Learning Hunt: The Unknown Quarry isn’t what I’d call difficult, but the sheer amount of secret/hidden information does require everyone have a thorough understanding of how things work before the game begins. Basically everything you do in Hunt is either for your eyes only, or for one other person to see, so any delay in resolving an action may give away your true identity, or mislead others into thinking you’re something you’re not. That’s all part of the fun of Hunt once you’re familiar with things and start trying to manipulate people, but especially as the monster player you won’t want to inadvertently give away any unnecessary information. Furthermore, with all the secrecy you’re essentially relying on every player to self-police themselves as far as adherence to the rules are concerned; pick up a card you aren’t supposed to or respond to an action in the incorrect way, and you may affect the accuracy of other peoples’ notes which is game-breaking in a deduction game. Don’t be surprised if your first play is a learning experience and you don’t get the full effect until everyone has a couple of tries under their belts.
Your bounty hunt takes place over three floors of an abandoned mansion rumored to serve as the monster’s lair. Each floor is composed of six rooms containing various numbers of randomized cards with items or monster information on them; those three panels take up a fair amount of room, which is somewhat problematic when you’re trying to pass action cards to players sitting on the other side of the table who each also have personal space for a screen and writing pad. The screen shields your writing pad from the prying eyes of others, though in my experience is about two inches too short or could use some top tabs folded inward for closer-quarters seating arrangements, and contains useful information about actions you can take on your turn, and the various monster abilities and combinations that determine which type of monster you’re actually facing. The cleanly laid-out writing pad has space for tracking the health of others and yourself, spots to help remember where key items are located, and baubles for each monster to remind you where the monster’s symbol is located on each item card, and to cross out as you narrow the options.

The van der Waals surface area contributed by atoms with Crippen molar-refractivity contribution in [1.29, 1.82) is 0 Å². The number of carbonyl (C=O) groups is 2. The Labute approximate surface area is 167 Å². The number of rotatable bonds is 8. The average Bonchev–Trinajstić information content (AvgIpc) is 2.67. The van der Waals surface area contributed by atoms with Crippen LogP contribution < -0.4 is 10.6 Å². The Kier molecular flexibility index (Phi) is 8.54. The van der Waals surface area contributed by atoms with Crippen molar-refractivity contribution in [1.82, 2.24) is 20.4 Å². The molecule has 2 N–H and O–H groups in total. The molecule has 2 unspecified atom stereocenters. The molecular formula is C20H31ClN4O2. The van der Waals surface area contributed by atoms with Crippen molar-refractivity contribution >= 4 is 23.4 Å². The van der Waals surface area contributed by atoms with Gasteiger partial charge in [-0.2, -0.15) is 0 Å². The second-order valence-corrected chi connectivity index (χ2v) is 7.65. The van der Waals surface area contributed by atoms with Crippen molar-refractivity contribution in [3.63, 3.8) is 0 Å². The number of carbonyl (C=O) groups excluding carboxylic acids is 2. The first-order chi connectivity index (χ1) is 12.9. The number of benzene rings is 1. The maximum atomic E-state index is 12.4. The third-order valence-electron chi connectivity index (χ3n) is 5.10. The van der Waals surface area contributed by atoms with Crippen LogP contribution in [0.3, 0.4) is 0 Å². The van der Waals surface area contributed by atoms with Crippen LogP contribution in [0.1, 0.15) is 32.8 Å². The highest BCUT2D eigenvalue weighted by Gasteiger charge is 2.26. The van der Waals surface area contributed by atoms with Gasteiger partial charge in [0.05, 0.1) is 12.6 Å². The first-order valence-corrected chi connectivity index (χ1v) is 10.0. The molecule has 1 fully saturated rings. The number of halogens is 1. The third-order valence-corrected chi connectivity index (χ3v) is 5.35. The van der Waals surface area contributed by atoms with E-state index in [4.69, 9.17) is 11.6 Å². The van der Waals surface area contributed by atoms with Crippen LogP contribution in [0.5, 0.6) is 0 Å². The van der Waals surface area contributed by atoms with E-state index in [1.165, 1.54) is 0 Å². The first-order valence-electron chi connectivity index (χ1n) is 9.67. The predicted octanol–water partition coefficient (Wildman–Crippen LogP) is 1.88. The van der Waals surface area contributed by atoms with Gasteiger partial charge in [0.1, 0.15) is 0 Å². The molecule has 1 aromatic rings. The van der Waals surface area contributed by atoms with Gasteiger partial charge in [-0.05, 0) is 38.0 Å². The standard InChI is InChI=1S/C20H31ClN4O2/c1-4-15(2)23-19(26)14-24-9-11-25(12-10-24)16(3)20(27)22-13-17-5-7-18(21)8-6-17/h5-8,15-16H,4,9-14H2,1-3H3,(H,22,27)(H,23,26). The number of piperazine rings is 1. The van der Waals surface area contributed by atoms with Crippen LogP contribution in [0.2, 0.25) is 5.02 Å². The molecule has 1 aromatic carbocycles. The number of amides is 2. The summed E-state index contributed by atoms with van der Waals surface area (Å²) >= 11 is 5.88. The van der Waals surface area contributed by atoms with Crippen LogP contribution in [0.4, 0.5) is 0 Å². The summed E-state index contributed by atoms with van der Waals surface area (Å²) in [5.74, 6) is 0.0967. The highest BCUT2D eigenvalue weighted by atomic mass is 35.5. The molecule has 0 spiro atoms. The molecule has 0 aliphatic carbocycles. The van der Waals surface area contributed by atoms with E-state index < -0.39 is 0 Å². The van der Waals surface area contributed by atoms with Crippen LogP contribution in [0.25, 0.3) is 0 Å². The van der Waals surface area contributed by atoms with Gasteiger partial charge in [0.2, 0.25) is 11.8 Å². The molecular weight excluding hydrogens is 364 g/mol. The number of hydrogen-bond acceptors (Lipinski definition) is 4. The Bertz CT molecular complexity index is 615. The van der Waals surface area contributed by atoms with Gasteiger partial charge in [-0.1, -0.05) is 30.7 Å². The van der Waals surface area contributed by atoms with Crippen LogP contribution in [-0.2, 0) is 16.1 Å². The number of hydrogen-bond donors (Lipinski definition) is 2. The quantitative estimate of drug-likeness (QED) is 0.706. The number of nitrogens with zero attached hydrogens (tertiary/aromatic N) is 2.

Knowing where each monster symbol is represented on item cards is particularly important if you’re the monster since you need to know at-a-glance whether a card affects you so-as not to give away your identity by taking too long. At the beginning of the game each player is dealt two cards from the item deck, and one person is randomly dealt two monster cards in their place; those two monster cards determine which type of monster you are, and therefore the cards that can affect you.